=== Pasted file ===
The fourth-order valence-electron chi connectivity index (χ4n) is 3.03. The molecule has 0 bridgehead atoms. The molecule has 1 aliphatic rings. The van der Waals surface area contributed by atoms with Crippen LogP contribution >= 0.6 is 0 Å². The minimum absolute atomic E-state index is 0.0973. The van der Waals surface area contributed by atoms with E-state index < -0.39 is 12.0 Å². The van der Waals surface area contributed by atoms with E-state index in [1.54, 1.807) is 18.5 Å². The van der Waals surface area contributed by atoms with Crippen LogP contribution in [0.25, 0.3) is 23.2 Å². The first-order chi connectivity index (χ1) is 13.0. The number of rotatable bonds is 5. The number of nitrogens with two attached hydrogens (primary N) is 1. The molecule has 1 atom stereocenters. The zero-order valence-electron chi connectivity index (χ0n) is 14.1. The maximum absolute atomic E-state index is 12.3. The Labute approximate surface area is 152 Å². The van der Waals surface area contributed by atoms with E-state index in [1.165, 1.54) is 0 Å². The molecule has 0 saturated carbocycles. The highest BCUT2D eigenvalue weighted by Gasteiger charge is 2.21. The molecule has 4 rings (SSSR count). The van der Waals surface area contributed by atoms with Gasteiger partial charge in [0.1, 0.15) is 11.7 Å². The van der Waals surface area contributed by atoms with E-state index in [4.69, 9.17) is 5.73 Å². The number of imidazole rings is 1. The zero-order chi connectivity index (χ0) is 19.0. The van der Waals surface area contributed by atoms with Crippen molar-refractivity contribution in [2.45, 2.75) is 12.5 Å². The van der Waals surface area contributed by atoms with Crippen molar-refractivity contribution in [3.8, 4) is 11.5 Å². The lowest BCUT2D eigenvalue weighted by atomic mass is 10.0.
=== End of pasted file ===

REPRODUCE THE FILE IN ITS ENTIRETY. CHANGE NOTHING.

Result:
The fourth-order valence-electron chi connectivity index (χ4n) is 3.03. The molecule has 0 bridgehead atoms. The molecule has 1 aliphatic rings. The van der Waals surface area contributed by atoms with Crippen LogP contribution >= 0.6 is 0 Å². The minimum absolute atomic E-state index is 0.0973. The van der Waals surface area contributed by atoms with E-state index < -0.39 is 12.0 Å². The van der Waals surface area contributed by atoms with E-state index in [1.54, 1.807) is 18.5 Å². The van der Waals surface area contributed by atoms with Crippen LogP contribution in [0.25, 0.3) is 23.2 Å². The first-order chi connectivity index (χ1) is 13.0. The number of rotatable bonds is 5. The number of nitrogens with two attached hydrogens (primary N) is 1. The molecule has 1 atom stereocenters. The zero-order valence-electron chi connectivity index (χ0n) is 14.1. The maximum absolute atomic E-state index is 12.3. The Labute approximate surface area is 152 Å². The van der Waals surface area contributed by atoms with E-state index in [1.165, 1.54) is 0 Å². The molecule has 0 saturated carbocycles. The highest BCUT2D eigenvalue weighted by Gasteiger charge is 2.21. The molecule has 4 rings (SSSR count). The van der Waals surface area contributed by atoms with Gasteiger partial charge in [0.1, 0.15) is 11.7 Å². The van der Waals surface area contributed by atoms with E-state index in [4.69, 9.17) is 5.73 Å². The number of imidazole rings is 1. The zero-order chi connectivity index (χ0) is 19.0. The van der Waals surface area contributed by atoms with Crippen molar-refractivity contribution in [2.45, 2.75) is 12.5 Å². The van der Waals surface area contributed by atoms with Crippen molar-refractivity contribution in [3.8, 4) is 11.5 Å². The lowest BCUT2D eigenvalue weighted by atomic mass is 10.0.